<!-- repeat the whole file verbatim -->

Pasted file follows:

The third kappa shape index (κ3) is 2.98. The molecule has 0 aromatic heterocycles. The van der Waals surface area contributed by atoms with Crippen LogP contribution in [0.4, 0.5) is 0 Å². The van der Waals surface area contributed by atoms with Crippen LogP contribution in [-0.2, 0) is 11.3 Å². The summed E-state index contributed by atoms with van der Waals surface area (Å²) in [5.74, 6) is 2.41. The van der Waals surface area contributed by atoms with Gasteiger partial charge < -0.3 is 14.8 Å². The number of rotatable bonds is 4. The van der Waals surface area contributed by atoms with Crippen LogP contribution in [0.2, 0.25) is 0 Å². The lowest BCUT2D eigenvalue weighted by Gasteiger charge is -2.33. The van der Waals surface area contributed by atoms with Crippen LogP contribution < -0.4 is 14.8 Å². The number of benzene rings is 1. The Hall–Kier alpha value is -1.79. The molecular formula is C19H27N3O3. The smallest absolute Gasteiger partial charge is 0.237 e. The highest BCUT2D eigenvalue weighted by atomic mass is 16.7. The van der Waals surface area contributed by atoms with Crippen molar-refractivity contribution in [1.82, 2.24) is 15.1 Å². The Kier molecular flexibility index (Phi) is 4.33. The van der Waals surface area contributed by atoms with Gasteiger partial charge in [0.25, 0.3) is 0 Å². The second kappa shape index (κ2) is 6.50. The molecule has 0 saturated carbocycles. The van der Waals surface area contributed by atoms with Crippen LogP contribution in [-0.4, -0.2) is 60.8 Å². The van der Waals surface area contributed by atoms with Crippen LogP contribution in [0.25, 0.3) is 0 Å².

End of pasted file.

The third kappa shape index (κ3) is 2.98. The molecule has 0 aromatic heterocycles. The van der Waals surface area contributed by atoms with Crippen LogP contribution in [0.4, 0.5) is 0 Å². The van der Waals surface area contributed by atoms with Crippen LogP contribution in [-0.2, 0) is 11.3 Å². The summed E-state index contributed by atoms with van der Waals surface area (Å²) in [5.74, 6) is 2.41. The van der Waals surface area contributed by atoms with Gasteiger partial charge < -0.3 is 14.8 Å². The number of rotatable bonds is 4. The van der Waals surface area contributed by atoms with Crippen LogP contribution in [0.2, 0.25) is 0 Å². The lowest BCUT2D eigenvalue weighted by Gasteiger charge is -2.33. The van der Waals surface area contributed by atoms with Crippen LogP contribution < -0.4 is 14.8 Å². The number of benzene rings is 1. The Hall–Kier alpha value is -1.79. The molecular formula is C19H27N3O3. The smallest absolute Gasteiger partial charge is 0.237 e. The highest BCUT2D eigenvalue weighted by atomic mass is 16.7. The van der Waals surface area contributed by atoms with Crippen molar-refractivity contribution in [1.82, 2.24) is 15.1 Å². The Kier molecular flexibility index (Phi) is 4.33. The van der Waals surface area contributed by atoms with Gasteiger partial charge in [0.25, 0.3) is 0 Å². The second kappa shape index (κ2) is 6.50. The molecule has 0 saturated carbocycles. The van der Waals surface area contributed by atoms with Crippen LogP contribution in [-0.4, -0.2) is 60.8 Å². The van der Waals surface area contributed by atoms with Crippen LogP contribution in [0.25, 0.3) is 0 Å².